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Canagliflozin, a sodium glucose co-transporter 2 inhibitor, reduces post-meal glucose excursion in patients with type 2 diabetes by a non-renal mechanism: results of a randomized trial.

Author(s): Stein P(1), Berg JK(2), Morrow L(3), Polidori D(4), Artis E(1), Rusch S(5), Vaccaro N(6), Devineni D(1).

Affiliation(s): Author information: (1)Janssen Research & Development, LLC, Raritan, NJ, USA. (2)DaVita Clinical Research, Minneapolis, MN, USA. (3)Profil Institute for Clinical Research, Inc., Chula Vista, CA, USA. (4)Janssen Research & Development, LLC, San Diego, CA, USA. Electronic address: DPolido1@its.jnj.com. (5)Janssen Research & Development, Beerse, Belgium. (6)Janssen Research & Development, LLC, San Diego, CA, USA.

Publication date & source: 2014, Metabolism. , 63(10):1296-303

OBJECTIVE: Canagliflozin is a sodium glucose co-transporter 2 inhibitor approved for treating patients with type 2 diabetes. This study evaluated renal and non-renal effects of canagliflozin on postprandial plasma glucose (PG) excursion in patients with type 2 diabetes inadequately controlled with metformin. MATERIALS/METHODS: Patients (N=37) were randomized to a four-period crossover study with 3-day inpatient stays in each period and 2-week wash-outs between periods. Patients received Treatments (A) placebo/placebo, (B) canagliflozin 300 mg/placebo, (C) canagliflozin 300 mg/canagliflozin 300 mg, or (D) canagliflozin 300 mg/canagliflozin 150 mg on Day 2/Day 3 in one of four treatment sequences (similar urinary glucose excretion [UGE] expected for Treatments B-D). A mixed-meal tolerance test (MMTT) was given 20 minutes post-dose on Day 3 of each period. RESULTS: A single dose of canagliflozin 300 mg reduced both fasting and postprandial PG compared with placebo, with generally similar effects on fasting PG and UGE observed for Treatments B-D. An additional dose of canagliflozin 300 mg (Treatment C), but not 150 mg (Treatment D), prior to the MMTT on Day 3 provided greater postprandial PG reduction versus placebo (difference in incremental glucose AUC0-2h, -7.5% for B vs A; -18.5% for C vs A; -12.0% [P = 0.012] for C vs B), leading to modestly greater reductions in total glucose AUC0-2h with Treatment C versus Treatment B or D. Canagliflozin was generally well tolerated. CONCLUSIONS: These findings suggest that a non-renal mechanism (ie, beyond UGE) contributes to glucose lowering for canagliflozin 300 mg, but not 150 mg.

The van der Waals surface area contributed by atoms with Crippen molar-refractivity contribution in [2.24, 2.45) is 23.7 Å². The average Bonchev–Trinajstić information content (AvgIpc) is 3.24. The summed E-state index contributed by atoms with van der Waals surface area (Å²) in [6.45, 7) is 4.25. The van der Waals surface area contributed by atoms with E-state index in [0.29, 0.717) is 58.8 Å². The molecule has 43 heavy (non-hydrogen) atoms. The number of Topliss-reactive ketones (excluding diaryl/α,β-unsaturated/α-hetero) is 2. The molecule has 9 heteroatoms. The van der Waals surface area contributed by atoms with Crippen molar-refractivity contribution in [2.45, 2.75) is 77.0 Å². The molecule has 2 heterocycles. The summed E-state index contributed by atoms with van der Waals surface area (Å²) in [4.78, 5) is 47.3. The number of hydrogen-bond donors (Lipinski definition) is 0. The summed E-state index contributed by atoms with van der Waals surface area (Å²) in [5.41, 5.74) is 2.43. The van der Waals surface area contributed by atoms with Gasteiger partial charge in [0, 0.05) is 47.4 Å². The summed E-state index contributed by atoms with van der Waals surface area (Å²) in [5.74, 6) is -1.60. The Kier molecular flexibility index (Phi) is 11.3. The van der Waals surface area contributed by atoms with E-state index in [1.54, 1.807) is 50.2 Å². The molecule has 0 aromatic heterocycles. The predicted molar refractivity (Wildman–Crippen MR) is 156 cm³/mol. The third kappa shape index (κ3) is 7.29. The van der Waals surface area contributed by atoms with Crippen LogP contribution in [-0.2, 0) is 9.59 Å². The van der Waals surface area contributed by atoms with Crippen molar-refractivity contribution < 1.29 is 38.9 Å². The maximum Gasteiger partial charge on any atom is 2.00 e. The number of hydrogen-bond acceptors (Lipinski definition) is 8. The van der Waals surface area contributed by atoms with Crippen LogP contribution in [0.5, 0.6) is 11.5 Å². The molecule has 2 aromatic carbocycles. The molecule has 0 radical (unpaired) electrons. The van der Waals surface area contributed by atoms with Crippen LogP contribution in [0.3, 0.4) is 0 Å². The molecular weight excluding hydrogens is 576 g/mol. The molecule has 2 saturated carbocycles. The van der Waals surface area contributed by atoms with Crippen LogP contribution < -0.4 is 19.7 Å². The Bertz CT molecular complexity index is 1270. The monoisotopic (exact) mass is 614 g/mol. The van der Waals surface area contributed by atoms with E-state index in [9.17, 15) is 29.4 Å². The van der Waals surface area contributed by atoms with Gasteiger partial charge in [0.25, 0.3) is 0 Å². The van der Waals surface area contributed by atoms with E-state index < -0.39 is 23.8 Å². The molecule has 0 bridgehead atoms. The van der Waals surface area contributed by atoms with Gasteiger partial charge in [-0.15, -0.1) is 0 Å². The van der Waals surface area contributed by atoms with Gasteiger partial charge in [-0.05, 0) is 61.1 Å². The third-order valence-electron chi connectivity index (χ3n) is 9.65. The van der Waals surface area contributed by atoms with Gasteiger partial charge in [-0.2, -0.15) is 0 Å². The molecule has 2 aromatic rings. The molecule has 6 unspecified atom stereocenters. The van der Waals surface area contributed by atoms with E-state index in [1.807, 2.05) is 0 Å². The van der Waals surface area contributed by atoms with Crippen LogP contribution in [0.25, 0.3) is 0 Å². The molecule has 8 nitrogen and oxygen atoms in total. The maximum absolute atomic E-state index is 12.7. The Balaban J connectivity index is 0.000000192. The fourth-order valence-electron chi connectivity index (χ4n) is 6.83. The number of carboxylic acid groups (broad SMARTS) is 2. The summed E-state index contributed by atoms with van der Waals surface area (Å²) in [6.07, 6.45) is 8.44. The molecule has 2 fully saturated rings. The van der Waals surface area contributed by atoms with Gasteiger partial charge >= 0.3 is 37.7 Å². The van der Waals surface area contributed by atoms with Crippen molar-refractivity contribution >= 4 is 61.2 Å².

Page last updated: 2014-11-30

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